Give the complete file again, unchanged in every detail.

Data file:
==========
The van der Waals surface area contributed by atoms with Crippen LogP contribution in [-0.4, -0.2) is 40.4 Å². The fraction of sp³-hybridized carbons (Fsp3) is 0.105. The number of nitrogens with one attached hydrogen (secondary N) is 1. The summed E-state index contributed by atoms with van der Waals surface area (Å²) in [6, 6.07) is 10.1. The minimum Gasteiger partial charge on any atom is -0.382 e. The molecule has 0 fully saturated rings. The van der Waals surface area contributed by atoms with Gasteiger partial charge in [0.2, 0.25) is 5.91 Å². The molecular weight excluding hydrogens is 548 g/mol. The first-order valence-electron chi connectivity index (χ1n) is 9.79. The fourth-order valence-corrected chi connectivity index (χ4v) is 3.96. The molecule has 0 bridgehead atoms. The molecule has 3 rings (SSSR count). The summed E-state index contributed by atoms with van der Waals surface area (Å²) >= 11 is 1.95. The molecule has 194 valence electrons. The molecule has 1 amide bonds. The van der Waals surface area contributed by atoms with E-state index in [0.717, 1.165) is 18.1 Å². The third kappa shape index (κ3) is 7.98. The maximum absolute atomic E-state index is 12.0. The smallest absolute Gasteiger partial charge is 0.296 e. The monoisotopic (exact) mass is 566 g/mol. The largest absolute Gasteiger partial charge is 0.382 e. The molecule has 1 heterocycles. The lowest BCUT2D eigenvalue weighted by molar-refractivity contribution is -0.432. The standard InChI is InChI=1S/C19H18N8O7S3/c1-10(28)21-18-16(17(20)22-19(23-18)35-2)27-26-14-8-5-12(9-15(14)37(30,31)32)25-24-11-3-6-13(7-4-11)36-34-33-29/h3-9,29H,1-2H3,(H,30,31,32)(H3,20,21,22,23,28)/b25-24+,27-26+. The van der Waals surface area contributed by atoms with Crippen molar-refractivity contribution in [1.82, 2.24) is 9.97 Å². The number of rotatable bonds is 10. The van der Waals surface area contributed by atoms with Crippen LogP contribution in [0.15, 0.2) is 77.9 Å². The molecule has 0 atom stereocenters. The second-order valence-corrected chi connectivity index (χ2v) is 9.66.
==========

The van der Waals surface area contributed by atoms with Crippen LogP contribution in [-0.4, -0.2) is 40.4 Å². The fraction of sp³-hybridized carbons (Fsp3) is 0.105. The number of nitrogens with one attached hydrogen (secondary N) is 1. The summed E-state index contributed by atoms with van der Waals surface area (Å²) in [6, 6.07) is 10.1. The minimum Gasteiger partial charge on any atom is -0.382 e. The molecule has 0 fully saturated rings. The van der Waals surface area contributed by atoms with Gasteiger partial charge in [0.2, 0.25) is 5.91 Å². The molecular weight excluding hydrogens is 548 g/mol. The first-order valence-electron chi connectivity index (χ1n) is 9.79. The fourth-order valence-corrected chi connectivity index (χ4v) is 3.96. The molecule has 0 bridgehead atoms. The molecule has 3 rings (SSSR count). The summed E-state index contributed by atoms with van der Waals surface area (Å²) >= 11 is 1.95. The molecule has 194 valence electrons. The molecule has 1 amide bonds. The van der Waals surface area contributed by atoms with E-state index in [0.717, 1.165) is 18.1 Å². The third kappa shape index (κ3) is 7.98. The maximum absolute atomic E-state index is 12.0. The smallest absolute Gasteiger partial charge is 0.296 e. The monoisotopic (exact) mass is 566 g/mol. The largest absolute Gasteiger partial charge is 0.382 e. The molecule has 1 heterocycles. The lowest BCUT2D eigenvalue weighted by molar-refractivity contribution is -0.432. The standard InChI is InChI=1S/C19H18N8O7S3/c1-10(28)21-18-16(17(20)22-19(23-18)35-2)27-26-14-8-5-12(9-15(14)37(30,31)32)25-24-11-3-6-13(7-4-11)36-34-33-29/h3-9,29H,1-2H3,(H,30,31,32)(H3,20,21,22,23,28)/b25-24+,27-26+. The van der Waals surface area contributed by atoms with Crippen molar-refractivity contribution in [1.82, 2.24) is 9.97 Å². The number of rotatable bonds is 10. The van der Waals surface area contributed by atoms with Crippen LogP contribution in [0.15, 0.2) is 77.9 Å². The molecule has 0 atom stereocenters. The second-order valence-corrected chi connectivity index (χ2v) is 9.66.